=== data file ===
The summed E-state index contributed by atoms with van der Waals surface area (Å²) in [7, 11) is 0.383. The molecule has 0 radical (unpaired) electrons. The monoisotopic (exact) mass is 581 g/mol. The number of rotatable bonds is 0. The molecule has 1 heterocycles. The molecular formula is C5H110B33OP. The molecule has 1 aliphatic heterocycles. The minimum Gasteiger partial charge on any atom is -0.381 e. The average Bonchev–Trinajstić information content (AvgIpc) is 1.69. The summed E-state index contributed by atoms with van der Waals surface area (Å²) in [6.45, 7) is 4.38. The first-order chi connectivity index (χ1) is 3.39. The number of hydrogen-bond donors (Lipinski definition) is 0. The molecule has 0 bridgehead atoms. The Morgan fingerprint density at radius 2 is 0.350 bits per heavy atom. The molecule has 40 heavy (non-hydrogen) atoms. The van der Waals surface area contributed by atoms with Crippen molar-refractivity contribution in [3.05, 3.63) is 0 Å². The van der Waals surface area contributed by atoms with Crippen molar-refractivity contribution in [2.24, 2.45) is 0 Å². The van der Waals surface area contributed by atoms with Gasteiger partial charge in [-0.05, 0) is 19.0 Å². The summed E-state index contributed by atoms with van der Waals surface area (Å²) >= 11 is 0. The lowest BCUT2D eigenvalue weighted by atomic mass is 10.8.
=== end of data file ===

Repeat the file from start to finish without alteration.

The summed E-state index contributed by atoms with van der Waals surface area (Å²) in [7, 11) is 0.383. The molecule has 0 radical (unpaired) electrons. The monoisotopic (exact) mass is 581 g/mol. The number of rotatable bonds is 0. The molecule has 1 heterocycles. The molecular formula is C5H110B33OP. The molecule has 1 aliphatic heterocycles. The minimum Gasteiger partial charge on any atom is -0.381 e. The average Bonchev–Trinajstić information content (AvgIpc) is 1.69. The summed E-state index contributed by atoms with van der Waals surface area (Å²) in [6.45, 7) is 4.38. The first-order chi connectivity index (χ1) is 3.39. The number of hydrogen-bond donors (Lipinski definition) is 0. The molecule has 0 bridgehead atoms. The Morgan fingerprint density at radius 2 is 0.350 bits per heavy atom. The molecule has 40 heavy (non-hydrogen) atoms. The van der Waals surface area contributed by atoms with Crippen molar-refractivity contribution in [3.05, 3.63) is 0 Å². The van der Waals surface area contributed by atoms with Crippen molar-refractivity contribution in [2.24, 2.45) is 0 Å². The van der Waals surface area contributed by atoms with Gasteiger partial charge in [-0.05, 0) is 19.0 Å². The summed E-state index contributed by atoms with van der Waals surface area (Å²) >= 11 is 0. The lowest BCUT2D eigenvalue weighted by atomic mass is 10.8.